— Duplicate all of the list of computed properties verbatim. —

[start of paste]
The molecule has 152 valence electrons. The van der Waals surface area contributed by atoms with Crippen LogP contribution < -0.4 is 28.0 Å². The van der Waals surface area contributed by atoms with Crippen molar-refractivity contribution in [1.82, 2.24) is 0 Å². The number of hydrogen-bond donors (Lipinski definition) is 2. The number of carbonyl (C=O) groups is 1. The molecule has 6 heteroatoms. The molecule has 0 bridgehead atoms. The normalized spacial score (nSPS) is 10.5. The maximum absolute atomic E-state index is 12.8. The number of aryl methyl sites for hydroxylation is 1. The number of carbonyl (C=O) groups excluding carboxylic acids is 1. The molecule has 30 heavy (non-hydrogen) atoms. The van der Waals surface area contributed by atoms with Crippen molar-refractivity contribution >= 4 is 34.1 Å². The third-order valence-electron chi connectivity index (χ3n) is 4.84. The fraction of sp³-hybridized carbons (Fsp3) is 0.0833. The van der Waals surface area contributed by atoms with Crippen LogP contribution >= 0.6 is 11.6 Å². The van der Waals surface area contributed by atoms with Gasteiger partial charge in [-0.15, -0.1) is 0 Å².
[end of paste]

The molecule has 152 valence electrons. The van der Waals surface area contributed by atoms with Crippen LogP contribution < -0.4 is 28.0 Å². The van der Waals surface area contributed by atoms with Crippen molar-refractivity contribution in [1.82, 2.24) is 0 Å². The number of hydrogen-bond donors (Lipinski definition) is 2. The number of carbonyl (C=O) groups is 1. The molecule has 6 heteroatoms. The molecule has 0 bridgehead atoms. The normalized spacial score (nSPS) is 10.5. The maximum absolute atomic E-state index is 12.8. The number of aryl methyl sites for hydroxylation is 1. The number of carbonyl (C=O) groups excluding carboxylic acids is 1. The molecule has 30 heavy (non-hydrogen) atoms. The van der Waals surface area contributed by atoms with Crippen molar-refractivity contribution >= 4 is 34.1 Å². The third-order valence-electron chi connectivity index (χ3n) is 4.84. The fraction of sp³-hybridized carbons (Fsp3) is 0.0833. The van der Waals surface area contributed by atoms with Crippen LogP contribution >= 0.6 is 11.6 Å². The van der Waals surface area contributed by atoms with Gasteiger partial charge in [-0.15, -0.1) is 0 Å².